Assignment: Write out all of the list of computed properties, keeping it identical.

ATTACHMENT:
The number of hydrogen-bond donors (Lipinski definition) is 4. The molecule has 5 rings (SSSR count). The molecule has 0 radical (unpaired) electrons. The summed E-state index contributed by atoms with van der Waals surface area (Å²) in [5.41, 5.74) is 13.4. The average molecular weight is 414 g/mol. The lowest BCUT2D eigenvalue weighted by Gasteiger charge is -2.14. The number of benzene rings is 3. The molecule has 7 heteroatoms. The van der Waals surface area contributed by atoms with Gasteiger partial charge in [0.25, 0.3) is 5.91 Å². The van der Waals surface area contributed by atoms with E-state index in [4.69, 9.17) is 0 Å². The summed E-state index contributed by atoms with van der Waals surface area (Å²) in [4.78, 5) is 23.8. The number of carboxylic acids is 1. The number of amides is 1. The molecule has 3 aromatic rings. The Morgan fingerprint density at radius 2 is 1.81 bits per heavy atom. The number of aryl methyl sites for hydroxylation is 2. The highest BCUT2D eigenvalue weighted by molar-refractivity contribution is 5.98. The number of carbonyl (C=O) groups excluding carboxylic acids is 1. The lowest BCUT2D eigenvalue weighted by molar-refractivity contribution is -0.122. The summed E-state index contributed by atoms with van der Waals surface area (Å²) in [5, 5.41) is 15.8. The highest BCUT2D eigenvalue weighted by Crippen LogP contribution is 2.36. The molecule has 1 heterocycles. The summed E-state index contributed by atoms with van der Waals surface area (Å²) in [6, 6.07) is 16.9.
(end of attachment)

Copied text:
The number of hydrogen-bond donors (Lipinski definition) is 4. The molecule has 5 rings (SSSR count). The molecule has 0 radical (unpaired) electrons. The summed E-state index contributed by atoms with van der Waals surface area (Å²) in [5.41, 5.74) is 13.4. The average molecular weight is 414 g/mol. The lowest BCUT2D eigenvalue weighted by Gasteiger charge is -2.14. The number of benzene rings is 3. The molecule has 7 heteroatoms. The van der Waals surface area contributed by atoms with Gasteiger partial charge in [0.25, 0.3) is 5.91 Å². The van der Waals surface area contributed by atoms with E-state index in [4.69, 9.17) is 0 Å². The summed E-state index contributed by atoms with van der Waals surface area (Å²) in [4.78, 5) is 23.8. The number of carboxylic acids is 1. The number of amides is 1. The molecule has 3 aromatic rings. The Morgan fingerprint density at radius 2 is 1.81 bits per heavy atom. The number of aryl methyl sites for hydroxylation is 2. The highest BCUT2D eigenvalue weighted by molar-refractivity contribution is 5.98. The number of carbonyl (C=O) groups excluding carboxylic acids is 1. The lowest BCUT2D eigenvalue weighted by molar-refractivity contribution is -0.122. The summed E-state index contributed by atoms with van der Waals surface area (Å²) in [5, 5.41) is 15.8. The highest BCUT2D eigenvalue weighted by Crippen LogP contribution is 2.36. The molecule has 1 heterocycles. The summed E-state index contributed by atoms with van der Waals surface area (Å²) in [6, 6.07) is 16.9.